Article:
For most professors, plagiarism is a ‘no-no.’ In the mutual agreement between professor and student, honesty is a necessary requirement. And professors expect students to produce original thought.

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Universities and colleges often have policies for plagiarism. For example, if you plagiarize once, the incident will be reviewed , and the first strike is might be a warning and a grade reduction. And if you are found guilty several times, then the university may consider asking the student to leave the university. Upon the second strike, most plagiarism policies will ensure that you lose standing as a student in your given university or college. Only in rare circumstances will a student remain a student if they are caught plagiarizing many times.

The reason why students can no longer be students after they plagiarize has nothing to do with the professor’s opinions. All higher education institutions have their own unique set of code for how to deal with cases of suspected plagiarism. After the first suspected case, the following ones are dealt usually with student-led or administrator only counsels who hear both from both sides and conclude whether or not plagiarism was committed.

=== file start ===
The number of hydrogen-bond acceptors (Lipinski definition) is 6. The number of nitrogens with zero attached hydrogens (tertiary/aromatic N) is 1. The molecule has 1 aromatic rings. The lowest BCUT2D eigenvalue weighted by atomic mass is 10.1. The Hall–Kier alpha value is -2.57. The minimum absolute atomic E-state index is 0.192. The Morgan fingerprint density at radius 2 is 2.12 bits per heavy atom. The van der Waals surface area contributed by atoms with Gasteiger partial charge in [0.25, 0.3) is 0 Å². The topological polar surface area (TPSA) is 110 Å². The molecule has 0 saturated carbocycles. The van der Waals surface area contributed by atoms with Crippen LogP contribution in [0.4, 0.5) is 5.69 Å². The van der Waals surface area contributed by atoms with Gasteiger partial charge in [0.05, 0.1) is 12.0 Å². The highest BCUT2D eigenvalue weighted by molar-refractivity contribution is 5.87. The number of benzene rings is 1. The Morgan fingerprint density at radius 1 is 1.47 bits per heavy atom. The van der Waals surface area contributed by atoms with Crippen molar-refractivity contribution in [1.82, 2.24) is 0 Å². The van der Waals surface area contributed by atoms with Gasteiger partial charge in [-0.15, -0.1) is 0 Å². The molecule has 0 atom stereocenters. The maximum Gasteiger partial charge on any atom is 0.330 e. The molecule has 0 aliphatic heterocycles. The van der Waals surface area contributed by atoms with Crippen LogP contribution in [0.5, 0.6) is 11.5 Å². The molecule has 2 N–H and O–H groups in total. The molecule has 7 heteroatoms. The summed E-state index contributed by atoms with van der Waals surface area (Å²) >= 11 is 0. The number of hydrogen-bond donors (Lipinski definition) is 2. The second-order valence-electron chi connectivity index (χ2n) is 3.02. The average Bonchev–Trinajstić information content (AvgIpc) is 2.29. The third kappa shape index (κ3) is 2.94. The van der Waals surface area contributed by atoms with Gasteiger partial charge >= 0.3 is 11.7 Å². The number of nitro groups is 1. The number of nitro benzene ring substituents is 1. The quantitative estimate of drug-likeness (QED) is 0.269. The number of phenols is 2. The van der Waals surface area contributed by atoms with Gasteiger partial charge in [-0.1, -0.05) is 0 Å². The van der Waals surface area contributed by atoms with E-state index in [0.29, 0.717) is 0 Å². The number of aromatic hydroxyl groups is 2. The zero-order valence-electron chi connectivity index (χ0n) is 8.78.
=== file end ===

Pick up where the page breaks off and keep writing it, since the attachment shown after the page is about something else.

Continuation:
This is why all students, despite where you go to school, should read and understand what your respective institution’s policy’s on plagiarism. Many times, upon reading the severity of the consequence, a student’s willingness to plagiarize will most likely be deterred from the harsh penalty of getting caught cheating. Higher education, like any other social institution, seeks to preserve its own interest through encouragement of honest and hard work.

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Is Plagiarism Worth It?

No, plagiarism is never worth it. A college or university serves as a place where free and original thought can be both expressed and challenged. By plagiarizing someone else’s idea or words, the student violates a core principle in higher education. Especially in places whose societal role relies solely on the production of quality, original thought, taking and using someone else’s idea can and should never be allowed.

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If plagiarism were to be welcomed at colleges and universities, it would certainly challenge and even perhaps destroy the fabric and need that holds together higher education and they society in which it serves.